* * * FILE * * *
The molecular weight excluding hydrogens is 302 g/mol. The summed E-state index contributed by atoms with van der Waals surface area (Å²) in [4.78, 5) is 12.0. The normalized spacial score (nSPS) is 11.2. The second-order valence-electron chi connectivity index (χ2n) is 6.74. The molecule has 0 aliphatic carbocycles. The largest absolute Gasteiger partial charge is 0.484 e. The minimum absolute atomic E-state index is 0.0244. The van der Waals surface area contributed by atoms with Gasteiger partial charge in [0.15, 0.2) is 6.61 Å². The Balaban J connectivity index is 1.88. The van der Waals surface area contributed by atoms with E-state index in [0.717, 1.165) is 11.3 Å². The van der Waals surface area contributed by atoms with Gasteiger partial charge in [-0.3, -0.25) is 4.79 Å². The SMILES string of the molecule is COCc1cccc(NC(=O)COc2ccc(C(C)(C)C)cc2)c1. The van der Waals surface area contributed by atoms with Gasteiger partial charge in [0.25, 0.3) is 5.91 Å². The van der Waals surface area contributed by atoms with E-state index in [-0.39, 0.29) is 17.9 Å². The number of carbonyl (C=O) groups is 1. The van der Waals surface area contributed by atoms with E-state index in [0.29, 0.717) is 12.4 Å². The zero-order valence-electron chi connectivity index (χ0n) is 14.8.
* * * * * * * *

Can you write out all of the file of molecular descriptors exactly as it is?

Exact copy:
The molecular weight excluding hydrogens is 302 g/mol. The summed E-state index contributed by atoms with van der Waals surface area (Å²) in [4.78, 5) is 12.0. The normalized spacial score (nSPS) is 11.2. The second-order valence-electron chi connectivity index (χ2n) is 6.74. The molecule has 0 aliphatic carbocycles. The largest absolute Gasteiger partial charge is 0.484 e. The minimum absolute atomic E-state index is 0.0244. The van der Waals surface area contributed by atoms with Gasteiger partial charge in [0.15, 0.2) is 6.61 Å². The Balaban J connectivity index is 1.88. The van der Waals surface area contributed by atoms with E-state index in [0.717, 1.165) is 11.3 Å². The van der Waals surface area contributed by atoms with Gasteiger partial charge in [-0.3, -0.25) is 4.79 Å². The SMILES string of the molecule is COCc1cccc(NC(=O)COc2ccc(C(C)(C)C)cc2)c1. The van der Waals surface area contributed by atoms with Gasteiger partial charge in [0.25, 0.3) is 5.91 Å². The van der Waals surface area contributed by atoms with E-state index in [-0.39, 0.29) is 17.9 Å². The number of carbonyl (C=O) groups is 1. The van der Waals surface area contributed by atoms with E-state index in [0.29, 0.717) is 12.4 Å². The zero-order valence-electron chi connectivity index (χ0n) is 14.8.